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The Very Hungry Caterpillar (Picture…

The Very Hungry Caterpillar (Picture Puffins) (original 1969; edition 2002)

by Eric Carle

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8,946491335 (4.35)108
Title:The Very Hungry Caterpillar (Picture Puffins)
Authors:Eric Carle
Info:Puffin Bks (2002), Paperback, 28 pages
Collections:Your library
Tags:Fruit, Numbers, Picture book, Board book, Children's book, Caterpillar, Butterflies, Days of the week

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The Very Hungry Caterpillar by Eric Carle (1969)


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English (487)  Spanish (2)  Dutch (1)  All languages (490)
Showing 1-5 of 487 (next | show all)
This is realistic fiction because it shows you the progression between caterpillars and butterflies. While it isn't nonfiction because some of the food that are being consumed are a little far-fetched, it is a real progression of the life cycle of the caterpillar. ( )
  emilystrong | Sep 11, 2014 |
Summary: This story is about a caterpillar filling up his tummy with everything he sees. He then turns into a big fat caterpillar and builds his cocoon where he transforms into a beautiful butterfly. The art is abstract, with beautiful colors and shapes representing the caterpillar, butterfly, and the creative food. Children get to travel through each piece of food, just like the caterpillar.

Personal Reaction: I enjoyed the abstract illustration in this book. I also love the hidden learning throughout the book. Children can count the different kinds of fruits, talk about the days of the week, and learn about the life cycle of a caterpillar. I love to look at all the unique colors combinations, and every time you read the story you notice something different.

Classroom Extension Ideas:
1. You could read this book to a class so they could learn about the life cycle of a caterpillar. You then could have a cocoon in your classroom so the kids can see the butterfly come out.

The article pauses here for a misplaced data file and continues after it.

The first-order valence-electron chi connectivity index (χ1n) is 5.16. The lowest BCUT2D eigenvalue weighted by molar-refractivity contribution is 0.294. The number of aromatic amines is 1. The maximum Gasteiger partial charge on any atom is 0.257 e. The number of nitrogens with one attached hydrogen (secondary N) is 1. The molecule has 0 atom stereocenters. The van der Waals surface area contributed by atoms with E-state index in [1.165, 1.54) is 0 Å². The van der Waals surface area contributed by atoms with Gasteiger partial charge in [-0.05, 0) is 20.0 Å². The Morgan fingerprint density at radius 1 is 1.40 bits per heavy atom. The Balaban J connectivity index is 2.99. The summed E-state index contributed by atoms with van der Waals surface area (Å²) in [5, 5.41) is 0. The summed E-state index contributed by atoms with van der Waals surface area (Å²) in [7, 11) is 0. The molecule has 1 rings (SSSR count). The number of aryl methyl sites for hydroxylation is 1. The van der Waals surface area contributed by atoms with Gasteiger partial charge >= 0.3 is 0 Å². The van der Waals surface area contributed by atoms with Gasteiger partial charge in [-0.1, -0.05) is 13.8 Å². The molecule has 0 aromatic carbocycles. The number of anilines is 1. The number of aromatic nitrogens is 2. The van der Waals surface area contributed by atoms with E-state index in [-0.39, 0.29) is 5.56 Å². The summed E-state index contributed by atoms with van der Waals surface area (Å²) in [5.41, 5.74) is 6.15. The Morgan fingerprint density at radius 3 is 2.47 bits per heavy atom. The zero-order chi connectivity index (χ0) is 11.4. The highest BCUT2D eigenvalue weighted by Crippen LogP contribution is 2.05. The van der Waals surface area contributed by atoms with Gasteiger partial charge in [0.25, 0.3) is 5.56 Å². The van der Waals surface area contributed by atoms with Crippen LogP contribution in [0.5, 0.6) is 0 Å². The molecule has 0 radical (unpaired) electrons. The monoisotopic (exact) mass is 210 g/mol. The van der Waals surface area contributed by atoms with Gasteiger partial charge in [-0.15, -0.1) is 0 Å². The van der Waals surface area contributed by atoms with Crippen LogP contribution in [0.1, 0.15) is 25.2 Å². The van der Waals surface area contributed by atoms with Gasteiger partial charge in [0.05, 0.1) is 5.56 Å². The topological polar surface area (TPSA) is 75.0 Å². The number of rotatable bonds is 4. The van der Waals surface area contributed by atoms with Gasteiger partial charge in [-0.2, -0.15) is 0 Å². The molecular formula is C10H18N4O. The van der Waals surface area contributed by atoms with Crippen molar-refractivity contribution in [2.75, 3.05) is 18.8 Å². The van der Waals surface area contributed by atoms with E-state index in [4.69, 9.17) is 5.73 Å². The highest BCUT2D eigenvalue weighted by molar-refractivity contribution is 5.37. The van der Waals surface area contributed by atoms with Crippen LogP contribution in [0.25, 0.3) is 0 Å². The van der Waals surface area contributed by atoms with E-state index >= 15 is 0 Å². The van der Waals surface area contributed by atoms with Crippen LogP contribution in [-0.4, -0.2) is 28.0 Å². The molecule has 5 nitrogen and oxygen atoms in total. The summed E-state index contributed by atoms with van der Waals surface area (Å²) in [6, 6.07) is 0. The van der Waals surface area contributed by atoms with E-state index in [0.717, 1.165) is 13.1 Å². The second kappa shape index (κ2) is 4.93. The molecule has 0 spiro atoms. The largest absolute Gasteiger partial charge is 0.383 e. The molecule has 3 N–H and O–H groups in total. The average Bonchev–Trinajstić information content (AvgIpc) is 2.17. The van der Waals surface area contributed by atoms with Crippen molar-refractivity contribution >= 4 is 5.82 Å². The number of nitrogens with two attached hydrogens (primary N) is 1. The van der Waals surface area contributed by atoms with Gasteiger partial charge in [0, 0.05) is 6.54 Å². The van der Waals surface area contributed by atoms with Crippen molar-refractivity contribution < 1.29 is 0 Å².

2. If your class is working on the days of the week, your class could color a chart about what the caterpillar ate on each day.
  CiaraLohman | Sep 10, 2014 |
summary: the caterpillar hatches from its egg and begins on a life journey. he begins his journey by consuming many different types of food. he eats through a crazy amount of food all week long till he gets full and sick. after spending his life only consuming food,he is now ready to go into his cocoon and become a beautiful butterfly.

Personal reaction: I always loved reading this story as a child, the colorful pictures also help spark my interest the story also helps with teaching the kids to count as well. i would recommend this story for children that are beginning to read .

Classroom Extension: 1. have green construction paper cut into a circle, pass it out to the children and have the draw their favorite food on to the paper. then group the paper and make a giant hungry caterpillar go across the classroom .
2. on the projector board in the classroom have a picture of the very hungry caterpillar up, print out foods that the caterpillar consumes and as you go along reading the story have child volunteer and place the food object on the caterpillars body
  pambam_11 | Sep 10, 2014 |
Summary: A caterpillar is born and is trying to feed his hunger by eating through various foods throughout an entire week. After he eats through several different types of food he becomes fat and spins himself into a cocoon. A little more than two weeks go by and then he nibbled himself out of the cocoon and he turned into a butterfly.

Review: Erica Carle does it again with yet another amazing beginner reader book. The Very Hungry Caterpillar is an amazing book for young children to listen and/or read along to because not only is it a sweet story, but the children can learn about numbers, days of the week, and about the life cycle of a caterpillar. The pages of the book are also an interesting touch because they pages are all different sizes depending on the number of things that the caterpillar ate that day, which help children interact with the book.